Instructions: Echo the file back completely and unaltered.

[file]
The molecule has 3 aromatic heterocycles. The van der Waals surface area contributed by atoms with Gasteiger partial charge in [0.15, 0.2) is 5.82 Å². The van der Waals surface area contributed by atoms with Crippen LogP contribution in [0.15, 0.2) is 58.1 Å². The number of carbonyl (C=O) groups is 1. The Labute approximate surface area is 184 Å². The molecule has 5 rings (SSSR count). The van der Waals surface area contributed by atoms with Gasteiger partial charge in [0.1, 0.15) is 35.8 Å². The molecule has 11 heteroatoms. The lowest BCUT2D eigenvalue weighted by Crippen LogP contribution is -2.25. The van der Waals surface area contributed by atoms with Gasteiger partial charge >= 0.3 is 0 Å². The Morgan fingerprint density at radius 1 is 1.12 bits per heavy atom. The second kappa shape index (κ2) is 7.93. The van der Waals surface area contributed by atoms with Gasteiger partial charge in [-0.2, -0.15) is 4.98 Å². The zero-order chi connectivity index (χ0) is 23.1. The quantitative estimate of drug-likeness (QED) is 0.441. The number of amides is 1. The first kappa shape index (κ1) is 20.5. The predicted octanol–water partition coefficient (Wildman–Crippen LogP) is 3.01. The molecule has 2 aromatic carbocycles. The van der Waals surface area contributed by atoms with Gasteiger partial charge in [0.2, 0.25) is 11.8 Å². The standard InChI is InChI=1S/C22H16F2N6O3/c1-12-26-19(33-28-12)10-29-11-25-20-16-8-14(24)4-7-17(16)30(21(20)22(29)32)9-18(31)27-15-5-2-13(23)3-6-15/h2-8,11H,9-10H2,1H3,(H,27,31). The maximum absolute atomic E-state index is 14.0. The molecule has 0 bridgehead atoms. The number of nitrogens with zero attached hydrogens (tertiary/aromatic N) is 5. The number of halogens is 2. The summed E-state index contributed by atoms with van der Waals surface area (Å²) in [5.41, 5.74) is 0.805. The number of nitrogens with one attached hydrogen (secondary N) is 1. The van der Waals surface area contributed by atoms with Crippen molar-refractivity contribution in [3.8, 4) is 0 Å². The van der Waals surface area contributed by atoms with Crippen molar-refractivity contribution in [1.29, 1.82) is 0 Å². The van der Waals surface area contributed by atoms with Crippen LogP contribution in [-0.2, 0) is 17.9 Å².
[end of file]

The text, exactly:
The molecule has 3 aromatic heterocycles. The van der Waals surface area contributed by atoms with Gasteiger partial charge in [0.15, 0.2) is 5.82 Å². The van der Waals surface area contributed by atoms with Crippen LogP contribution in [0.15, 0.2) is 58.1 Å². The number of carbonyl (C=O) groups is 1. The Labute approximate surface area is 184 Å². The molecule has 5 rings (SSSR count). The van der Waals surface area contributed by atoms with Gasteiger partial charge in [0.1, 0.15) is 35.8 Å². The molecule has 11 heteroatoms. The lowest BCUT2D eigenvalue weighted by Crippen LogP contribution is -2.25. The van der Waals surface area contributed by atoms with Gasteiger partial charge >= 0.3 is 0 Å². The Morgan fingerprint density at radius 1 is 1.12 bits per heavy atom. The second kappa shape index (κ2) is 7.93. The van der Waals surface area contributed by atoms with Gasteiger partial charge in [-0.2, -0.15) is 4.98 Å². The zero-order chi connectivity index (χ0) is 23.1. The quantitative estimate of drug-likeness (QED) is 0.441. The number of amides is 1. The first kappa shape index (κ1) is 20.5. The predicted octanol–water partition coefficient (Wildman–Crippen LogP) is 3.01. The molecule has 2 aromatic carbocycles. The van der Waals surface area contributed by atoms with Gasteiger partial charge in [0.2, 0.25) is 11.8 Å². The standard InChI is InChI=1S/C22H16F2N6O3/c1-12-26-19(33-28-12)10-29-11-25-20-16-8-14(24)4-7-17(16)30(21(20)22(29)32)9-18(31)27-15-5-2-13(23)3-6-15/h2-8,11H,9-10H2,1H3,(H,27,31). The maximum absolute atomic E-state index is 14.0. The molecule has 0 bridgehead atoms. The number of nitrogens with zero attached hydrogens (tertiary/aromatic N) is 5. The number of halogens is 2. The summed E-state index contributed by atoms with van der Waals surface area (Å²) in [5.41, 5.74) is 0.805. The number of nitrogens with one attached hydrogen (secondary N) is 1. The van der Waals surface area contributed by atoms with Crippen molar-refractivity contribution in [3.8, 4) is 0 Å². The van der Waals surface area contributed by atoms with Crippen molar-refractivity contribution in [1.29, 1.82) is 0 Å². The van der Waals surface area contributed by atoms with Crippen LogP contribution in [-0.2, 0) is 17.9 Å².